The Physiological Impact of Smoking on Body Weight

Smoking induces weight loss through complicated and poorly understood mechanisms. The majority of cigarette smoking’s effects on body weight are caused by nicotine, and smoking can be used as a behavioral substitute for eating, which reduces food intake. Nicotinic cholinergic receptors in the brain and autonomic ganglia are affected by nicotine.

Nicotine binds to nicotinic receptors, opening them so that calcium and salt can enter and increase the release of other neurotransmitters. Dopamine, norepinephrine, serotonin, acetylcholine, glutamate, -aminobutyric acid, and other neurotransmitters are released in the central nervous system in addition to the systemic release of catecholamines.

The processes via which smoking cigarettes results in weight reduction. By increasing energy expenditure and reducing the resulting compensatory increase in calorie intake, smoking helps people lose weight. Nicotine increases energy expenditure via indirect effects on neuroendocrine circuits in the central nervous system as well as direct effects on peripheral tissues (mediated mostly by catecholamines).

Smoking can be used as a behavioral alternative for eating because nicotine’s effects on the brain also lower appetite. The acronyms AgRP (Agouti-related peptide), CART (cocaine amphetamine-regulated transcript), DA (dopamine), Epi (epinephrine), GABA (gamma-aminobutyric acid), NEpi (norepinephrine), NPY (neuropeptide Y), and POMC (proopiomelanocortin) are used to denote several neurotransmitters.

Body weight is a function of the equilibrium between caloric intake and daily energy expenditure. Daily energy expenditure is influenced by a variety of factors, including resting metabolic rate, physical activity, and thermic effects of food. By raising the resting metabolic rate and reducing the anticipated gain in calorie intake as a result of the metabolic rate increase, nicotine reduces body weight.

Nicotine is a sympathomimetic drug, just like many other anti-obesity treatments. Sympathomimetic drugs increase energy expenditure through modulating brain metabolism and peripheral tissue function. Both local norepinephrine release in body tissues and systemic epinephrine release from the adrenal glands are stimulated by nicotine.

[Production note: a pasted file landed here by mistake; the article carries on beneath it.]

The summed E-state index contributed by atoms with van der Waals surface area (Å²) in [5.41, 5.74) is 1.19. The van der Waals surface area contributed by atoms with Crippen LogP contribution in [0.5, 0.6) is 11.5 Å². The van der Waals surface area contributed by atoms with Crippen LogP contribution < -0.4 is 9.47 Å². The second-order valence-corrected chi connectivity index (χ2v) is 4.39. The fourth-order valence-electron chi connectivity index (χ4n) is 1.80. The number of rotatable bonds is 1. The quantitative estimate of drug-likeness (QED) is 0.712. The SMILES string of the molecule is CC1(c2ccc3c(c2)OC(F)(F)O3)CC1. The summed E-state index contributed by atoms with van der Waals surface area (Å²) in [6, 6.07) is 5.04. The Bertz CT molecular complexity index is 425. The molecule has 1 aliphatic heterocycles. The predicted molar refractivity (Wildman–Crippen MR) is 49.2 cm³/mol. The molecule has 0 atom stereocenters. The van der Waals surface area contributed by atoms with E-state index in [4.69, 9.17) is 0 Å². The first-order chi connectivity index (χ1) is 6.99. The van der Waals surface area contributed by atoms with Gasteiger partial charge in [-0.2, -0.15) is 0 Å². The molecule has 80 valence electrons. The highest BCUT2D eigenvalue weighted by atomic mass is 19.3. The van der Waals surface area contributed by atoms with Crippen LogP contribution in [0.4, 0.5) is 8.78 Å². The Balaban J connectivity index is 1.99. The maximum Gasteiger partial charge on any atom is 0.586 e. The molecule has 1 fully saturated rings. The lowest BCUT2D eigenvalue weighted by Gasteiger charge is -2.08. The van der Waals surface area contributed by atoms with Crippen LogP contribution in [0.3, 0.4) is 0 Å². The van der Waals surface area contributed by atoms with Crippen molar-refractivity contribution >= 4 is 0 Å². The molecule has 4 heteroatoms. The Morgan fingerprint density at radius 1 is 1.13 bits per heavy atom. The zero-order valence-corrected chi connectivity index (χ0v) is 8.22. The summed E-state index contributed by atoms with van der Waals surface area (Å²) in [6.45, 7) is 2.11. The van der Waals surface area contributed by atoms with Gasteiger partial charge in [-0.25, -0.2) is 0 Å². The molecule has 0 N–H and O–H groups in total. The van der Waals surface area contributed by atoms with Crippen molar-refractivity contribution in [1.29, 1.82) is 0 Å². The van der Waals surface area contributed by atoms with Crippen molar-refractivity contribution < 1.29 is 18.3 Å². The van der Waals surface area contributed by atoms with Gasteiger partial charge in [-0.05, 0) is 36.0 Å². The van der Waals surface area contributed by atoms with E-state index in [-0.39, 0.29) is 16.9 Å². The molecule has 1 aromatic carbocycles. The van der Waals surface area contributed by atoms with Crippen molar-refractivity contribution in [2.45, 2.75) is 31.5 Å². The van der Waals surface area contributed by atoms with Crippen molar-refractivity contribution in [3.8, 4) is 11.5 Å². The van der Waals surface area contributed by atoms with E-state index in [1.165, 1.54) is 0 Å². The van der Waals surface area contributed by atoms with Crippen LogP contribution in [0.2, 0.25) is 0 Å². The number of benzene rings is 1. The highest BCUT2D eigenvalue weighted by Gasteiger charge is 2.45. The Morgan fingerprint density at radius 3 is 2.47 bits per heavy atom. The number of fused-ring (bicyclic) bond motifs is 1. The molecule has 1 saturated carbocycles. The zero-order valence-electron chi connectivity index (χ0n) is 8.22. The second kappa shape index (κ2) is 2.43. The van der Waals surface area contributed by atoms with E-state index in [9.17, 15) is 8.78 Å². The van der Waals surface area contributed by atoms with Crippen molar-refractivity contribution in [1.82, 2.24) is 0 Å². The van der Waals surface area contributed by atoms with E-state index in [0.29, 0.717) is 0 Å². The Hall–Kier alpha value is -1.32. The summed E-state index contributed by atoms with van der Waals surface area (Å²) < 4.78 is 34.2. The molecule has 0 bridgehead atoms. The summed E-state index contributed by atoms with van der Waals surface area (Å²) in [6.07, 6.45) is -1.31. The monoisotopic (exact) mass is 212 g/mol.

Nicotine increases lipolysis and fatty acid recycling into triglycerides, which in turn boosts thermogenesis in adipose tissue. Smoking boosts energy expenditure by 10% over a 24-hour period, and it does so more during exercise and right after eating than it does at rest.

It may seem small that a 10% increase in metabolic rate, or an additional 200 kcal per day, would result in a weight reduction of 10 kg over the course of a year, providing there is no change in calorie intake.

The central nervous system’s regulation of eating and energy expenditure may be impacted by nicotine in a number of different ways. Both eating behavior and metabolic rate are governed by the hypothalamus, which combines brain motivational and affective impulses with peripheral indications of satiety and adiposity.

The hormone leptin, which is produced in proportion to the body’s fat tissue, has central effects on appetite suppression and metabolic rate. Leptin levels in smokers and nonsmokers have been compared in several research, with varied results. However, it has been suggested that nicotine may intensify leptin’s effects in the brain by enhancing leptin binding or increasing the sensitivity of downstream transduction cascades.

Brain chemicals that suppress eating and increase up metabolism (like pro-opiomelanocortin and cocaine-amphetamine-regulated transcript) as well as those that suppress eating and slow down metabolism (like pro-opiomelanocortin and cocaine-amphetamine-regulated transcript) are both influenced by the central nervous system’s release of hormones like norepinephrine, dopamine, serotonin, and -aminobutyric acid (such as neuropeptide Y, Agouti-related peptide, melanin-concentrating hormone, and orexin).

These hormones are subject to the complicated effects of nicotine; the acute response is consistent with the activation of systems that reduce appetite and increase body metabolism, but the chronic changes are associated with the activation of systems that increase appetite and slow metabolic rate. Similar to nicotine, substances like phentermine, sibutramine, and bupropion that raise norepinephrine, dopamine, and/or serotonin levels in the brain help people lose weight.

Other metabolic effects of nicotine on body weight and composition include insulin resistance, which is probably related to the release of catecholamines. Smokers have lower levels than non-smokers of the adiponectin, an adipocyte-derived protein that regulates insulin sensitivity and has anti-inflammatory characteristics.

The development of visceral fat is one increase in body composition that is correlated with insulin resistance. Smokers have a higher amount of visceral fat compared to overall fat, which results in a higher waist-to-hip ratio than nonsmokers.

Although the reason for the link between smoking and increased visceral fat is uncertain, nicotine’s effects, which increase cortisol production and alter the ratio of male to female sex hormones, may be to blame. A high waist-to-hip ratio is associated with an increased risk of atherosclerotic cardiovascular disease and is thought to be related to both the frequency of smoking and the daily/yearly cigarette consumption.